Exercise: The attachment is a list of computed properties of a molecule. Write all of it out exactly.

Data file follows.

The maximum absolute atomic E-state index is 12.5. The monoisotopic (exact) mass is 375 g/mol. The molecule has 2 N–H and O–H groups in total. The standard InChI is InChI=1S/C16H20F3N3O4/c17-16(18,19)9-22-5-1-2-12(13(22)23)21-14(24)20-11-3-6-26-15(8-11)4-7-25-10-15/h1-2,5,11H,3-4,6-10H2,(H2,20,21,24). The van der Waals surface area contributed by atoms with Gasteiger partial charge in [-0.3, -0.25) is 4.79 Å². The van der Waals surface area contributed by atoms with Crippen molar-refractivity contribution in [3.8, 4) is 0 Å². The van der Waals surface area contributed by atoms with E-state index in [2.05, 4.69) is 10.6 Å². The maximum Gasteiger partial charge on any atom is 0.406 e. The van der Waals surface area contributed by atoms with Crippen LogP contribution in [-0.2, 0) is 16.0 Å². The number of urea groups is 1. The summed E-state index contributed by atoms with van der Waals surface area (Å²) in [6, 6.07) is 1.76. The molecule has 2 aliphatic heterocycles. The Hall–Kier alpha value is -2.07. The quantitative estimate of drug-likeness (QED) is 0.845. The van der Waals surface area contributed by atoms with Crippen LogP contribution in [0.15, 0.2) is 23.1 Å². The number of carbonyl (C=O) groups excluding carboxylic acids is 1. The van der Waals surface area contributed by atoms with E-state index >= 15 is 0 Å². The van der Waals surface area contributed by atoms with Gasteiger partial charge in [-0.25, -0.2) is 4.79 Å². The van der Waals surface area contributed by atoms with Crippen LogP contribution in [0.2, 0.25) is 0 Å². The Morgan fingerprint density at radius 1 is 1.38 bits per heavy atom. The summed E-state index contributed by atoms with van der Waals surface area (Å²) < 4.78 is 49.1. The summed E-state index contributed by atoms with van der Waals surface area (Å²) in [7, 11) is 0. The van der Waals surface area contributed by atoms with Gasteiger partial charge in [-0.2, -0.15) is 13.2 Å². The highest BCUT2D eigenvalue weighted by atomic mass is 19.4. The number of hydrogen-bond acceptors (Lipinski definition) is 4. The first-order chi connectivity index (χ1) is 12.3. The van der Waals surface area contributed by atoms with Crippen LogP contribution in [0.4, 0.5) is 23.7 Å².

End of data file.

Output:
The maximum absolute atomic E-state index is 12.5. The monoisotopic (exact) mass is 375 g/mol. The molecule has 2 N–H and O–H groups in total. The standard InChI is InChI=1S/C16H20F3N3O4/c17-16(18,19)9-22-5-1-2-12(13(22)23)21-14(24)20-11-3-6-26-15(8-11)4-7-25-10-15/h1-2,5,11H,3-4,6-10H2,(H2,20,21,24). The van der Waals surface area contributed by atoms with Gasteiger partial charge in [-0.3, -0.25) is 4.79 Å². The van der Waals surface area contributed by atoms with Crippen molar-refractivity contribution in [3.8, 4) is 0 Å². The van der Waals surface area contributed by atoms with E-state index in [2.05, 4.69) is 10.6 Å². The maximum Gasteiger partial charge on any atom is 0.406 e. The van der Waals surface area contributed by atoms with Crippen LogP contribution in [-0.2, 0) is 16.0 Å². The number of urea groups is 1. The summed E-state index contributed by atoms with van der Waals surface area (Å²) in [6, 6.07) is 1.76. The molecule has 2 aliphatic heterocycles. The Hall–Kier alpha value is -2.07. The quantitative estimate of drug-likeness (QED) is 0.845. The van der Waals surface area contributed by atoms with Crippen LogP contribution in [0.15, 0.2) is 23.1 Å². The number of carbonyl (C=O) groups excluding carboxylic acids is 1. The van der Waals surface area contributed by atoms with E-state index >= 15 is 0 Å². The van der Waals surface area contributed by atoms with Gasteiger partial charge in [-0.25, -0.2) is 4.79 Å². The van der Waals surface area contributed by atoms with Crippen LogP contribution in [0.2, 0.25) is 0 Å². The Morgan fingerprint density at radius 1 is 1.38 bits per heavy atom. The summed E-state index contributed by atoms with van der Waals surface area (Å²) < 4.78 is 49.1. The summed E-state index contributed by atoms with van der Waals surface area (Å²) in [7, 11) is 0. The van der Waals surface area contributed by atoms with Gasteiger partial charge in [-0.2, -0.15) is 13.2 Å². The highest BCUT2D eigenvalue weighted by atomic mass is 19.4. The number of hydrogen-bond acceptors (Lipinski definition) is 4. The first-order chi connectivity index (χ1) is 12.3. The van der Waals surface area contributed by atoms with Crippen LogP contribution in [0.4, 0.5) is 23.7 Å².